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Cap Frehel beoordelingen
Kwaliteit op een goede dag: 2.0
Betrouwbaarheid van de Golven: 2.2
Moeilijkheidsgraad: 2.5
Wind- en kitesurfen: 4.8
Bezoekers: 2.5

Overall: 3.0

Bekijk alle 18 beoordelingen

Op basis van 6 Stem(men). Stemmen


Surf Report Feed

Cap Frehel Golf Statistieken, Lente: Golven met Licht of Offshore Winden

The rose diagram shows only the swells directed at Cap Frehel that coincided with light winds or offshore conditions through a typical northern hemisphere spring and is based upon 6577 predictions, one every 3 hours. The direction of the spokes show where quality surf generating swell comes from. Five colours represent increasing wave sizes. Very small swells of less than 0.5m (1.5 feet) high are shown in blue. Green and yellow represent increasing swell sizes and red shows largest swells greater than >3m (>10ft). In each graph, the area of any colour is proportional to how commonly that size swell was forecast.

The diagram implies that the dominant swell direction, shown by the biggest spokes, was WNW, whereas the the most common wind blows from the NNW. The chart at the bottom shows the same thing but without direction information. For example, swells larger than 1.5 feet (0.5m) coincided with good wind conditions 14% of the time, equivalent to 13 days. Open sea swells exceeding >3m (>10ft) are unlikely to occur in a normal northern hemisphere spring. Taking into account the ratio of these swells that coincided with forecast offshore winds, and given the fact that Cap Frehel is exposed to open water swells, we calculate that clean surf can be found at Cap Frehel about 14% of the time and that surf is messed up by onshore wind 49% of the time. This is means that we expect 57 days with waves in a typical northern hemisphere spring, of which 13 days should be surfable.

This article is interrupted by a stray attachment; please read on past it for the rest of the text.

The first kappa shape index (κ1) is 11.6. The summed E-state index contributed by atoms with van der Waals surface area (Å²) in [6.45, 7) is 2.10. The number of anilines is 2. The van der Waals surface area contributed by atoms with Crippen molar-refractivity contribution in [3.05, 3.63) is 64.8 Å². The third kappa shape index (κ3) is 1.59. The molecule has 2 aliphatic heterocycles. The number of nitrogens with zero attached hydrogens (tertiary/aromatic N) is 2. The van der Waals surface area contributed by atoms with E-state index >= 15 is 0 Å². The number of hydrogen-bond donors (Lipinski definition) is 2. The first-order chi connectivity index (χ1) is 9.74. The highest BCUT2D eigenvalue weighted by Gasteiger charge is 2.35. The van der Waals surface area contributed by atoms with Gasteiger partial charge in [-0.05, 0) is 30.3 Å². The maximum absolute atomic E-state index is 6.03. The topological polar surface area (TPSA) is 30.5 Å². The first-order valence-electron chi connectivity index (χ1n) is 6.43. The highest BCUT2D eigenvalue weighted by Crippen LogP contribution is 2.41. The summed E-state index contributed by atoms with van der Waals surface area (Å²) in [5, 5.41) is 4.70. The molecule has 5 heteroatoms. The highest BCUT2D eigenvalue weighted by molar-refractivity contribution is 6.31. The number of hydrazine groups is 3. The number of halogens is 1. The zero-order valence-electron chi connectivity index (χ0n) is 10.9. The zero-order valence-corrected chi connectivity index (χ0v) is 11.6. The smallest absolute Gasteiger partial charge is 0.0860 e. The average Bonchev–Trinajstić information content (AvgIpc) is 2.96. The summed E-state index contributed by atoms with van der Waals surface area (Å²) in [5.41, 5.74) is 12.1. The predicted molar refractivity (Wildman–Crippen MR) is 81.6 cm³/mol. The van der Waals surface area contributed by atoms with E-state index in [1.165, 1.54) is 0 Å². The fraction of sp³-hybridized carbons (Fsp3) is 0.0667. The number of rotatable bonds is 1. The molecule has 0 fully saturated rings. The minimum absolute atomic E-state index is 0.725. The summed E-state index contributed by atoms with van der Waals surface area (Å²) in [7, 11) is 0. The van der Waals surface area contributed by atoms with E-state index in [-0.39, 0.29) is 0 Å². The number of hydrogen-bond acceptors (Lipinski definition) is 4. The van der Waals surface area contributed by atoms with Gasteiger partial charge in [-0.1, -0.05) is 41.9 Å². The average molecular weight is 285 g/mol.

IMPORTANT: Beta version feature! Swell heights are open water values from NWW3. There is no attempt to model near-shore effects. Coastal wave heights will generally be less, especially if the break does not have unobstructed exposure to the open ocean.